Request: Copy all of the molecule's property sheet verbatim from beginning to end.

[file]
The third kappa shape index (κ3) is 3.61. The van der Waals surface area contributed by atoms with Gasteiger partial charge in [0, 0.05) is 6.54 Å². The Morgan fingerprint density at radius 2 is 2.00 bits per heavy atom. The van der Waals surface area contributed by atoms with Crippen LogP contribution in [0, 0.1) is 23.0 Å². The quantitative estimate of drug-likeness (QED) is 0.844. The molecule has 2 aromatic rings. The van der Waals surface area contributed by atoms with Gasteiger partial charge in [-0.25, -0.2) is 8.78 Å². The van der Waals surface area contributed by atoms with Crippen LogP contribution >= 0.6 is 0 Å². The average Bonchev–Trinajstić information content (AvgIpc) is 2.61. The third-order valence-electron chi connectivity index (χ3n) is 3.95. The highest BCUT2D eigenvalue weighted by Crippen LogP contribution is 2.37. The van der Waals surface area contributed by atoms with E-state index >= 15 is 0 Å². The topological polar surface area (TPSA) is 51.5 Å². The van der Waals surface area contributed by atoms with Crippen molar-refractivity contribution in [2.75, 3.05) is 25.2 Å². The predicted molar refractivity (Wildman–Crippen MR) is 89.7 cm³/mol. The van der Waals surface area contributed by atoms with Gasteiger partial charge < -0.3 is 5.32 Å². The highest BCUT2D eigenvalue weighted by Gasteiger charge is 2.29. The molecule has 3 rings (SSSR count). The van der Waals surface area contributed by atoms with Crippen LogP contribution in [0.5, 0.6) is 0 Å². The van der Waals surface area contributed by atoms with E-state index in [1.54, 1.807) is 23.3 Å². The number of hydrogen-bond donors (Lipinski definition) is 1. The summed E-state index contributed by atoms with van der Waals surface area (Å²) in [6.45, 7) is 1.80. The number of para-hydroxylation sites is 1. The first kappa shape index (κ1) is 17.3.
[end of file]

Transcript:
The third kappa shape index (κ3) is 3.61. The van der Waals surface area contributed by atoms with Gasteiger partial charge in [0, 0.05) is 6.54 Å². The Morgan fingerprint density at radius 2 is 2.00 bits per heavy atom. The van der Waals surface area contributed by atoms with Crippen LogP contribution in [0, 0.1) is 23.0 Å². The quantitative estimate of drug-likeness (QED) is 0.844. The molecule has 2 aromatic rings. The van der Waals surface area contributed by atoms with Gasteiger partial charge in [-0.25, -0.2) is 8.78 Å². The van der Waals surface area contributed by atoms with Crippen LogP contribution >= 0.6 is 0 Å². The average Bonchev–Trinajstić information content (AvgIpc) is 2.61. The third-order valence-electron chi connectivity index (χ3n) is 3.95. The highest BCUT2D eigenvalue weighted by Crippen LogP contribution is 2.37. The van der Waals surface area contributed by atoms with E-state index >= 15 is 0 Å². The topological polar surface area (TPSA) is 51.5 Å². The van der Waals surface area contributed by atoms with Crippen molar-refractivity contribution in [2.75, 3.05) is 25.2 Å². The predicted molar refractivity (Wildman–Crippen MR) is 89.7 cm³/mol. The van der Waals surface area contributed by atoms with Gasteiger partial charge < -0.3 is 5.32 Å². The highest BCUT2D eigenvalue weighted by Gasteiger charge is 2.29. The molecule has 3 rings (SSSR count). The van der Waals surface area contributed by atoms with Crippen LogP contribution in [0.5, 0.6) is 0 Å². The van der Waals surface area contributed by atoms with E-state index in [1.54, 1.807) is 23.3 Å². The number of hydrogen-bond donors (Lipinski definition) is 1. The summed E-state index contributed by atoms with van der Waals surface area (Å²) in [6.45, 7) is 1.80. The number of para-hydroxylation sites is 1. The first kappa shape index (κ1) is 17.3.